The U.S. Dietary Guidelines for Americans will not take into account the environmental impact of animal products, the USDA said on Tuesday—even though the state of the environment directly impacts our food and health.
Last February, the Dietary Guidelines Advisory Committee recommended to the USDA that Americans eat more plants and fewer animal-based products because of the land and resources required to raise animals, as well as the excessive amount of methane released by livestock animals. Methane is among the top greenhouse gases contributing to global climate change.
“Consistent evidence indicates that, in general, a dietary pattern that is higher in plant-based foods, such as vegetables, fruits, whole grains, legumes, nuts, and seeds, and lower in animal-based foods is more health promoting and is associated with lesser environmental impact than is the current average U.S. diet,” the panel said.
But in a statement released by the USDA earlier this week, the agency explained that while sustainability and the environment are “critically important,” the USDA and other government agencies already invest “billions of dollars each year across all 50 states in sustainable food production, sustainable and renewable energy, sustainable water systems, preserving and protecting our natural resources and lands, and research into sustainable practices.”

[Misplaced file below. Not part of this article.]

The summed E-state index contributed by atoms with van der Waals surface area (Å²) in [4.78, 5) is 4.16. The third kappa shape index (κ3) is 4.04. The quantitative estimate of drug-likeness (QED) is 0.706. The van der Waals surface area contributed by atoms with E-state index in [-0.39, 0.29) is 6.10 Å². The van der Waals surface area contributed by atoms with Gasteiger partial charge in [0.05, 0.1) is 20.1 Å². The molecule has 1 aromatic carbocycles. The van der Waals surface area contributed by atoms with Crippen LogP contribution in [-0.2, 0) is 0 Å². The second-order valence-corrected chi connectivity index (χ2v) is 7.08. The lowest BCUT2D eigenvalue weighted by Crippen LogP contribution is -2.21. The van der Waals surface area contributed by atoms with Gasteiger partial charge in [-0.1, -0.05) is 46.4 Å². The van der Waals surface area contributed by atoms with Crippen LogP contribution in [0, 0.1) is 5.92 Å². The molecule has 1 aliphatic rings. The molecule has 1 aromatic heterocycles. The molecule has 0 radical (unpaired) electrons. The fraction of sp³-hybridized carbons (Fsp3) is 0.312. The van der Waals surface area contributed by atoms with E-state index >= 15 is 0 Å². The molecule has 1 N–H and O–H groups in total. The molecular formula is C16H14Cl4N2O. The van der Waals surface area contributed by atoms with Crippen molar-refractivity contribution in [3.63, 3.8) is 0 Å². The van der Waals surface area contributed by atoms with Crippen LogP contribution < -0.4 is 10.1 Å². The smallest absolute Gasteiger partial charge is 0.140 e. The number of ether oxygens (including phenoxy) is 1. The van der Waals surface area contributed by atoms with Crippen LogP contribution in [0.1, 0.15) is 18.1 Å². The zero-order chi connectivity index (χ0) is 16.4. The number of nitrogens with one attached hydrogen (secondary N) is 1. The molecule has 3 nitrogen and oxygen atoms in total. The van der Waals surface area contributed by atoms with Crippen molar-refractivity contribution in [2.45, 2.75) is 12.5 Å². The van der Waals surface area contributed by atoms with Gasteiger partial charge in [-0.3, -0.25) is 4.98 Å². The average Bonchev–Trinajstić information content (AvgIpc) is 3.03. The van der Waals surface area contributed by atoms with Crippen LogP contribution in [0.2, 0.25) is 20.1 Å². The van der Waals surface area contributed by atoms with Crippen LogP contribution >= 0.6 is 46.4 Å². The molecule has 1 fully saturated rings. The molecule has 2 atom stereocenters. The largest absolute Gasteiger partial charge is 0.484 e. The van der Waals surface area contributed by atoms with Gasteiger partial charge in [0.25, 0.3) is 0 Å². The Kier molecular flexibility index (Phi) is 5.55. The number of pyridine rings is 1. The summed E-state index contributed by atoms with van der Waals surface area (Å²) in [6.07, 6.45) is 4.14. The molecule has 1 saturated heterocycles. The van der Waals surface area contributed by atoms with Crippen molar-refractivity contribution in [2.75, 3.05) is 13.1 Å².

The agency said it does not believe “that the 2015 DGAs are the appropriate vehicle for this important policy conversation about sustainability.”
Despite the agency’s decision, Americans are genuinely concerned about the state of the environment, and just how much our food choices impact the planet. According to NPR, of the more than 26,000 comments submitted to the USDA on the forthcoming dietary guidelines, the top three sources for comments came from environmental and health advocacy groups Friends of the Earth, Food Democracy Now, and My Plate, My Planet.
The Dietary Guidelines are updated every five years.